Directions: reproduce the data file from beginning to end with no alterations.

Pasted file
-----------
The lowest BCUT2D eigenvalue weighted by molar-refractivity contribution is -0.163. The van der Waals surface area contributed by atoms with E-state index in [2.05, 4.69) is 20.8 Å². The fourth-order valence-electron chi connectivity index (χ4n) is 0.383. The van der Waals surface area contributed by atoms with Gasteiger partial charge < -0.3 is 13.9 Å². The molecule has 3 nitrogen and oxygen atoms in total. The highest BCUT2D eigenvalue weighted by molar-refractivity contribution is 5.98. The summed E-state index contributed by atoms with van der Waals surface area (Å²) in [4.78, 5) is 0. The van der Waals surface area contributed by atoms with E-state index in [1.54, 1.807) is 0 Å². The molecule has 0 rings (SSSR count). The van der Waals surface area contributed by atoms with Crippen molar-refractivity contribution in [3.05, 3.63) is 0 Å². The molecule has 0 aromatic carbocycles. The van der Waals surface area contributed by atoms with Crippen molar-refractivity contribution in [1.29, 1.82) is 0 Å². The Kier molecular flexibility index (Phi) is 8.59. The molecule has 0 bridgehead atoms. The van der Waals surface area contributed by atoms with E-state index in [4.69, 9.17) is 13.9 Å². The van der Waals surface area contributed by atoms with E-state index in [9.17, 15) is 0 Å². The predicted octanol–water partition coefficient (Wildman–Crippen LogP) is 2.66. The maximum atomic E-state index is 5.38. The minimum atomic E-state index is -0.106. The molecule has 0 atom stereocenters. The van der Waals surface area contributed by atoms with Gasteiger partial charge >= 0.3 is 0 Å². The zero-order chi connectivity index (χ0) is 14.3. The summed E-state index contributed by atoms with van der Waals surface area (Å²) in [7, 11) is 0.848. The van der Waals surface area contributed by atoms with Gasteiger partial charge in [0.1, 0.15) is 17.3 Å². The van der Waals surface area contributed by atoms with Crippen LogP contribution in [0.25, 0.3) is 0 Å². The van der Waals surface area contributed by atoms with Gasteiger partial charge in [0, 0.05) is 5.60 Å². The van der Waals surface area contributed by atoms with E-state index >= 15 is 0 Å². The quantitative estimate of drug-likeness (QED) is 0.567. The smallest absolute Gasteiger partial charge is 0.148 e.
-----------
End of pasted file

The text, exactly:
The lowest BCUT2D eigenvalue weighted by molar-refractivity contribution is -0.163. The van der Waals surface area contributed by atoms with E-state index in [2.05, 4.69) is 20.8 Å². The fourth-order valence-electron chi connectivity index (χ4n) is 0.383. The van der Waals surface area contributed by atoms with Gasteiger partial charge < -0.3 is 13.9 Å². The molecule has 3 nitrogen and oxygen atoms in total. The highest BCUT2D eigenvalue weighted by molar-refractivity contribution is 5.98. The summed E-state index contributed by atoms with van der Waals surface area (Å²) in [4.78, 5) is 0. The van der Waals surface area contributed by atoms with E-state index in [1.54, 1.807) is 0 Å². The molecule has 0 rings (SSSR count). The van der Waals surface area contributed by atoms with Crippen molar-refractivity contribution in [3.05, 3.63) is 0 Å². The molecule has 0 aromatic carbocycles. The van der Waals surface area contributed by atoms with Crippen molar-refractivity contribution in [1.29, 1.82) is 0 Å². The Kier molecular flexibility index (Phi) is 8.59. The molecule has 0 bridgehead atoms. The van der Waals surface area contributed by atoms with E-state index in [4.69, 9.17) is 13.9 Å². The van der Waals surface area contributed by atoms with E-state index in [9.17, 15) is 0 Å². The predicted octanol–water partition coefficient (Wildman–Crippen LogP) is 2.66. The maximum atomic E-state index is 5.38. The minimum atomic E-state index is -0.106. The molecule has 0 atom stereocenters. The van der Waals surface area contributed by atoms with Gasteiger partial charge >= 0.3 is 0 Å². The zero-order chi connectivity index (χ0) is 14.3. The summed E-state index contributed by atoms with van der Waals surface area (Å²) in [7, 11) is 0.848. The van der Waals surface area contributed by atoms with Gasteiger partial charge in [0.1, 0.15) is 17.3 Å². The van der Waals surface area contributed by atoms with Crippen LogP contribution in [0.25, 0.3) is 0 Å². The van der Waals surface area contributed by atoms with Gasteiger partial charge in [0, 0.05) is 5.60 Å². The van der Waals surface area contributed by atoms with E-state index >= 15 is 0 Å². The quantitative estimate of drug-likeness (QED) is 0.567. The smallest absolute Gasteiger partial charge is 0.148 e.